Of the millions of migrants that stream across the sky every spring and autumn, none attract so much attention as the wild geese. How their mellow honk, honk thrills one when the birds pass like ships in the night!
Such big, strong, rapid flyers have little to fear in travelling by daylight too, but gunners have taught them the wisdom of keeping up so high that they look like mere specks.
It must be a very dull child without imagination, who is not stirred by the flight of birds that are launched on a journey of at least two thousand miles.
Don’t you wish you were as familiar with the map as these migrants must be?
Usually geese travel in a wedge-shaped flock, headed by some old, experienced leader; but sometimes, with their long necks outstretched, they follow one another in Indian file and shoot across the clouds as straight as an arrow.
Geese spend much more time on land than ducks do.
If you will study the habits of the common barnyard goose you will learn many of the ways of its wild relations that nest too far north to be watched by “every child.” Canada geese that have been wounded by sportsmen in the fall, can be kept on a farm perfectly contented all winter; but when the honking flocks return from the south in March or April, they rarely resist “the call of the wild,” and away they go toward their kin and freedom.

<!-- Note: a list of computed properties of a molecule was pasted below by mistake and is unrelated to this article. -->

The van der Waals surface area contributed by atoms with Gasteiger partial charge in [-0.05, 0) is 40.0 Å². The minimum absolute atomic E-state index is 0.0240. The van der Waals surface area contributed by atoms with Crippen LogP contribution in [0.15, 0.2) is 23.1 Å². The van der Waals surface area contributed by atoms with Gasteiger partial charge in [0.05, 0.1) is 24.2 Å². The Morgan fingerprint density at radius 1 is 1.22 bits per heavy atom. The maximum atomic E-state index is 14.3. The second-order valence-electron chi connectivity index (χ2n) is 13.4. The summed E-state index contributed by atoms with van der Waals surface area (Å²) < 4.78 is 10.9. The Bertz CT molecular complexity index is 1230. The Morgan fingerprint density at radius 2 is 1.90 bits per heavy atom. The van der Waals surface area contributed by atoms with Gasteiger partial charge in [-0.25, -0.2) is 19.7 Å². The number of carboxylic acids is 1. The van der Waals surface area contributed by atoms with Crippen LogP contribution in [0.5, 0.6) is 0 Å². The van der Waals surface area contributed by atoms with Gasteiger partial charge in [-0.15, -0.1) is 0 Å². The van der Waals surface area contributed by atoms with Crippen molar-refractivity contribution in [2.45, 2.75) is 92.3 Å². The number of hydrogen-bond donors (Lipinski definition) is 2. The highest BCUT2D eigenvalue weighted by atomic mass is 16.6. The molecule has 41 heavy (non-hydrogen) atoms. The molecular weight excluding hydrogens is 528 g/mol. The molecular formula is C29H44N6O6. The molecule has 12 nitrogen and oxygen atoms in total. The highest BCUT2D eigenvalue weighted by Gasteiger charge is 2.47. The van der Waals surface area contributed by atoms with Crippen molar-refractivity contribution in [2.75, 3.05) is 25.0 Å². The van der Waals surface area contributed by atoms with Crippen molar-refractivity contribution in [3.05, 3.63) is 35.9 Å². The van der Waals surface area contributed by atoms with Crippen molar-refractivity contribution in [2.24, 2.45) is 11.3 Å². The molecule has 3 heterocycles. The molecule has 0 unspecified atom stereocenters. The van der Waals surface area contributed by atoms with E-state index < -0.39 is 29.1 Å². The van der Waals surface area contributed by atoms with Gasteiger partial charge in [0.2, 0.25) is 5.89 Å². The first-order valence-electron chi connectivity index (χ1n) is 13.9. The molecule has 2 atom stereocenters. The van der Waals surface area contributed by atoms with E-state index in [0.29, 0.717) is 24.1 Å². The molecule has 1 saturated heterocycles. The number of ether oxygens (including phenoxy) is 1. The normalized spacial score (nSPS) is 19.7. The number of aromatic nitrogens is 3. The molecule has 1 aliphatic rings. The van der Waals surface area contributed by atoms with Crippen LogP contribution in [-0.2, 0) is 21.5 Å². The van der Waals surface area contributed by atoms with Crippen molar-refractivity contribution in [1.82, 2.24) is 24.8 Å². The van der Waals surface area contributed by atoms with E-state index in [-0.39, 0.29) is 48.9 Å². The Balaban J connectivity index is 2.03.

Text: Birds Every Child Should Know by Neltje Blanchan
Author of “Bird Neighbours,” “Birds that Hunt and Are Hunted,”
“Nature’s Garden,” and “How to Attract the Birds.”
NEW YORK GROSSET & DUNLAP
1907 by Doubleday, Page & Company
Title Canada Goose
Alternative Title Branta canadensis
Creator Hagerty, Ryan
Description A close view of a Canada Goose that has been banded.
Subject Birds, Bird banding, Migratory birds
Publisher U.S. Fish and Wildlife Services
Source NCTC Image Library
Rights Public Domain
Date created 2011-07-27